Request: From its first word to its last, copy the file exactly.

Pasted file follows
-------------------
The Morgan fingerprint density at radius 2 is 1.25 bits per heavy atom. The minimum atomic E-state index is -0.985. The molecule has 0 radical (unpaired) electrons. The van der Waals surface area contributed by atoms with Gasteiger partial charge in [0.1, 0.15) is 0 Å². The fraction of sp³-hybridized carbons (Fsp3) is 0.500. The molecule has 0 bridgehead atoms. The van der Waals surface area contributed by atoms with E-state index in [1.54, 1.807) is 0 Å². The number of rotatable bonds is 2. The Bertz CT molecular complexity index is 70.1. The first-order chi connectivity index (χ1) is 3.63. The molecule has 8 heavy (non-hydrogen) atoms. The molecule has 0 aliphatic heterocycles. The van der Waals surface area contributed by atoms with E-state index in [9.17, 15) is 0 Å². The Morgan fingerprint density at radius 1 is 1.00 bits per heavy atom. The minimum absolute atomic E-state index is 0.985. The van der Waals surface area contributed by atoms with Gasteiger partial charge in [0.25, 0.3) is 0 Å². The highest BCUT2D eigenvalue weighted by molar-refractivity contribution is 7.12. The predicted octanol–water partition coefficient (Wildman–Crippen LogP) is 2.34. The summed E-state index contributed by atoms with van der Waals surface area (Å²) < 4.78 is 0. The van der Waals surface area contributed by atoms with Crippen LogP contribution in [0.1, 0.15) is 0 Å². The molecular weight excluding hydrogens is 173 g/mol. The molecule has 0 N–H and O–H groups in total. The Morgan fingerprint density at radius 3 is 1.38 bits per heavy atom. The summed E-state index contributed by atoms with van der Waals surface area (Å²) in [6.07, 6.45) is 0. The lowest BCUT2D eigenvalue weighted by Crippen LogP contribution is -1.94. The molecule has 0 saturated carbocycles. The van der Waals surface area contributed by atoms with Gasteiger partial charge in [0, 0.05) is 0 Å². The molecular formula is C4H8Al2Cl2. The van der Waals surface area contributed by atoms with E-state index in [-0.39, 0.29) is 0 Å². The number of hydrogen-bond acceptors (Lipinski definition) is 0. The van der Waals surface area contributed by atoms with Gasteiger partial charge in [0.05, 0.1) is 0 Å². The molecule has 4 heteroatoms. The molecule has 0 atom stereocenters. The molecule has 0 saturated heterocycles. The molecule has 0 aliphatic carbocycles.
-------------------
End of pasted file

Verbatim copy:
The Morgan fingerprint density at radius 2 is 1.25 bits per heavy atom. The minimum atomic E-state index is -0.985. The molecule has 0 radical (unpaired) electrons. The van der Waals surface area contributed by atoms with Gasteiger partial charge in [0.1, 0.15) is 0 Å². The fraction of sp³-hybridized carbons (Fsp3) is 0.500. The molecule has 0 bridgehead atoms. The van der Waals surface area contributed by atoms with E-state index in [1.54, 1.807) is 0 Å². The number of rotatable bonds is 2. The Bertz CT molecular complexity index is 70.1. The first-order chi connectivity index (χ1) is 3.63. The molecule has 8 heavy (non-hydrogen) atoms. The molecule has 0 aliphatic heterocycles. The van der Waals surface area contributed by atoms with E-state index in [9.17, 15) is 0 Å². The Morgan fingerprint density at radius 1 is 1.00 bits per heavy atom. The minimum absolute atomic E-state index is 0.985. The van der Waals surface area contributed by atoms with Gasteiger partial charge in [0.25, 0.3) is 0 Å². The highest BCUT2D eigenvalue weighted by molar-refractivity contribution is 7.12. The predicted octanol–water partition coefficient (Wildman–Crippen LogP) is 2.34. The summed E-state index contributed by atoms with van der Waals surface area (Å²) < 4.78 is 0. The van der Waals surface area contributed by atoms with Crippen LogP contribution in [0.1, 0.15) is 0 Å². The molecular weight excluding hydrogens is 173 g/mol. The molecule has 0 N–H and O–H groups in total. The Morgan fingerprint density at radius 3 is 1.38 bits per heavy atom. The summed E-state index contributed by atoms with van der Waals surface area (Å²) in [6.07, 6.45) is 0. The lowest BCUT2D eigenvalue weighted by Crippen LogP contribution is -1.94. The molecule has 0 saturated carbocycles. The van der Waals surface area contributed by atoms with Gasteiger partial charge in [0, 0.05) is 0 Å². The molecular formula is C4H8Al2Cl2. The van der Waals surface area contributed by atoms with E-state index in [-0.39, 0.29) is 0 Å². The number of hydrogen-bond acceptors (Lipinski definition) is 0. The van der Waals surface area contributed by atoms with Gasteiger partial charge in [0.05, 0.1) is 0 Å². The molecule has 4 heteroatoms. The molecule has 0 atom stereocenters. The molecule has 0 saturated heterocycles. The molecule has 0 aliphatic carbocycles.